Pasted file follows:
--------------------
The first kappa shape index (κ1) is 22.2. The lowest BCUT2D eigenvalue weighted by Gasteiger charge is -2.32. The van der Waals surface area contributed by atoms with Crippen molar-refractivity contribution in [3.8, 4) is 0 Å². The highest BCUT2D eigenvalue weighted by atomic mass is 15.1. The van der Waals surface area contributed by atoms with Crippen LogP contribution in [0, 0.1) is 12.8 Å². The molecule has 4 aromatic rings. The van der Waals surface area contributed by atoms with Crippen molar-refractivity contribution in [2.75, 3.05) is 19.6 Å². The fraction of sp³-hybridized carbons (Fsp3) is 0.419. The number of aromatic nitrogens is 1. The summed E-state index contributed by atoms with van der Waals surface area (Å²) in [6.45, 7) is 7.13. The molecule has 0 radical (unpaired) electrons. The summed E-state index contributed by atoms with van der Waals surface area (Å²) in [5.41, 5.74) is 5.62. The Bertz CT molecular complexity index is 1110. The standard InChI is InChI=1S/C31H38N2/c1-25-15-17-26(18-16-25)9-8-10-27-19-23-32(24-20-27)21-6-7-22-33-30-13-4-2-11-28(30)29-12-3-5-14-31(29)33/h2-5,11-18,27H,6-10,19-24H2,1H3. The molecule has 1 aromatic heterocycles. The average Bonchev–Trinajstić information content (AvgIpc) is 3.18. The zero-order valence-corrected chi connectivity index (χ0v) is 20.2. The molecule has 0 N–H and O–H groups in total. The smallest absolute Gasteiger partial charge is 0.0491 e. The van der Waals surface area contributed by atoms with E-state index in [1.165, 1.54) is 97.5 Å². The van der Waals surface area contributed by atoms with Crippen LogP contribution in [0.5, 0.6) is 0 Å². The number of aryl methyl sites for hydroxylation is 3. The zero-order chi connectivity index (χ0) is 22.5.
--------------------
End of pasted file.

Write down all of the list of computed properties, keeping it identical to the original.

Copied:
The first kappa shape index (κ1) is 22.2. The lowest BCUT2D eigenvalue weighted by Gasteiger charge is -2.32. The van der Waals surface area contributed by atoms with Crippen molar-refractivity contribution in [3.8, 4) is 0 Å². The highest BCUT2D eigenvalue weighted by atomic mass is 15.1. The van der Waals surface area contributed by atoms with Crippen LogP contribution in [0, 0.1) is 12.8 Å². The molecule has 4 aromatic rings. The van der Waals surface area contributed by atoms with Crippen molar-refractivity contribution in [2.75, 3.05) is 19.6 Å². The fraction of sp³-hybridized carbons (Fsp3) is 0.419. The number of aromatic nitrogens is 1. The summed E-state index contributed by atoms with van der Waals surface area (Å²) in [6.45, 7) is 7.13. The molecule has 0 radical (unpaired) electrons. The summed E-state index contributed by atoms with van der Waals surface area (Å²) in [5.41, 5.74) is 5.62. The Bertz CT molecular complexity index is 1110. The standard InChI is InChI=1S/C31H38N2/c1-25-15-17-26(18-16-25)9-8-10-27-19-23-32(24-20-27)21-6-7-22-33-30-13-4-2-11-28(30)29-12-3-5-14-31(29)33/h2-5,11-18,27H,6-10,19-24H2,1H3. The molecule has 1 aromatic heterocycles. The average Bonchev–Trinajstić information content (AvgIpc) is 3.18. The zero-order valence-corrected chi connectivity index (χ0v) is 20.2. The molecule has 0 N–H and O–H groups in total. The smallest absolute Gasteiger partial charge is 0.0491 e. The van der Waals surface area contributed by atoms with E-state index in [1.165, 1.54) is 97.5 Å². The van der Waals surface area contributed by atoms with Crippen LogP contribution in [0.5, 0.6) is 0 Å². The number of aryl methyl sites for hydroxylation is 3. The zero-order chi connectivity index (χ0) is 22.5.